So, what do you do?
The more than common question regarding one's career is a main staple of interrogation when getting to know a person.
If you are getting to know Justin Reed, the answer may not come easily. His Paducah-based business Crossroads is so diverse that at first glance it is hard to get a full grasp of what he does.
If you know Justin (outside of the aforementioned question), however, the mission of Crossroads becomes clear. It springs from his loves and passions.
At the core is a love for music and technologies that facilitate communication. Justin, an avid guitar player and technology advocate, wants to share that love with others.
"We have the music store," says Justin, "and we offer lessons with multiple teachers in music education. We have a live venue space where we can do professional recordings for artists."
The high-tech recording side of the business facilitates anywhere from one hour of recording all the way to multiple-day sessions. Once recorded, Justin knows that the music needs to be communicated to others. This leads him into another realm.
"At the heart is a desire to teach people to communicate in the digital realm," he says. "Communication constantly evolves. Think about the printing press or television. Communication today is just as revolutionary. We consume things in a very different way than we did not too long ago. It is integrated into our lives."
Justin teaches his musicians how to share their passions via technology. He also realizes that the need to communicate cuts across all areas of life. That's why he and co-worker Justin Jones have become invaluable to many local businesses and churches.
"We started doing a lot of church sound installations," says Justin. "We had one, for example, that had a sound system that barely worked. The pastor had never used an iPad. With their new system, he is using a wireless mic and an iPad that can be displayed on 81" monitors. It has revolutionized the way he shares with the congregation. And we didn't just install equipment and leave them with a stack of manuals. We work together, teaching them how to make the most of what they have. Education is at the heart of it all."
The need is not reserved for churches only. Crossroads has worked with the Paducah Chamber of Commerce, JP's, the River Heritage Museum, CSI, and others to enhance and make the most of technological possibilities.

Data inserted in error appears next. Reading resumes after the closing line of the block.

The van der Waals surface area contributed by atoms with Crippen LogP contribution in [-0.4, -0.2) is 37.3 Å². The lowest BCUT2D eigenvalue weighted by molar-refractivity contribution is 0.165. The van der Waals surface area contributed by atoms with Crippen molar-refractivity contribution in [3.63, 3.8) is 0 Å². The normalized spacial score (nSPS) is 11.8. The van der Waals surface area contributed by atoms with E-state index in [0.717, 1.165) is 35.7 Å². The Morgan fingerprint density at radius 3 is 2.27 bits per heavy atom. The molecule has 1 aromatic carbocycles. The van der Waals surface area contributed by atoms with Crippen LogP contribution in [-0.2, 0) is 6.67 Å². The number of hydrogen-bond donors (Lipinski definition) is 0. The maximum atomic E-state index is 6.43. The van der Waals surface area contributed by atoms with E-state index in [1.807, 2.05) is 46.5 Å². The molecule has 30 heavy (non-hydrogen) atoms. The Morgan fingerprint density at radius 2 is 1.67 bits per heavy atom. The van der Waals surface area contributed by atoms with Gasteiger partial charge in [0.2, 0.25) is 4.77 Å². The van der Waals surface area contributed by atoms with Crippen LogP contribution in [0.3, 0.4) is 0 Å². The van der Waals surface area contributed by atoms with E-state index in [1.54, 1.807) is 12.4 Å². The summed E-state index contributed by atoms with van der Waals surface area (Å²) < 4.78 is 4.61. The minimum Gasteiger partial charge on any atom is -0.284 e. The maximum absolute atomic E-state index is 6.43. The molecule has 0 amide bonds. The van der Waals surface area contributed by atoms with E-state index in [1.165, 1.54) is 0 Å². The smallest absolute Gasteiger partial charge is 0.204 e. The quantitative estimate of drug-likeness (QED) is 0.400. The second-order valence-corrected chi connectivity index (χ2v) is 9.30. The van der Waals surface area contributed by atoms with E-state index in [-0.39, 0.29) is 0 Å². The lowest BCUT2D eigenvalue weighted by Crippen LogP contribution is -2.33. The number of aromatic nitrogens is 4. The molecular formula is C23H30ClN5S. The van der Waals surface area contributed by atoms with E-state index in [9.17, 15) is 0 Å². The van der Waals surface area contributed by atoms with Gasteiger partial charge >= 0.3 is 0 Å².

"The City of Benton has been doing events around the court square," he adds. "So they had us install an ambient sound system to enhance those events. It takes it to a new level."
He also sees the need to help businesses get started off on the right foot. "In the past, a contractor would build something, and the IT aspect of the business would be an afterthought. Now, it is one of the main functions of how we work and operate. There is a need for someone to stand in the gap between customers and contractors and build in a way that will facilitate technology. From new construction to renovation, it has to be part of the structure."
The Crossroads team is currently working with the developers of the Tribeca Inn in order to get them started off on the right foot when the doors open. From a live music area to meeting rooms to the phones and access control to rooms, they are doing it all. "If it has a wire and/or blinks, we are working with it!" laughs Justin.
Beyond the technology, Justin derives an even greater pleasure from his job. "What we do is centered around communication," he adds, "and on the personal level, I have been able to get integrated into the lives of people in this community. The creative process, whether it is capturing audio from a musician or designing a new system for a business, is great. But developing those relationships is the most amazing part of it all. Watching people develop is great. We are service, education, and relationship based. That is what what all of it should come back to.
"Sure, it is hard to simply explain what we do. Just yesterday, I worked tuning bongos in the morning and then did a data installation for a doctor's office in the afternoon. But at the center of both is a new opportunity to help someone communicate and share. It is about developing others to be the best they can be."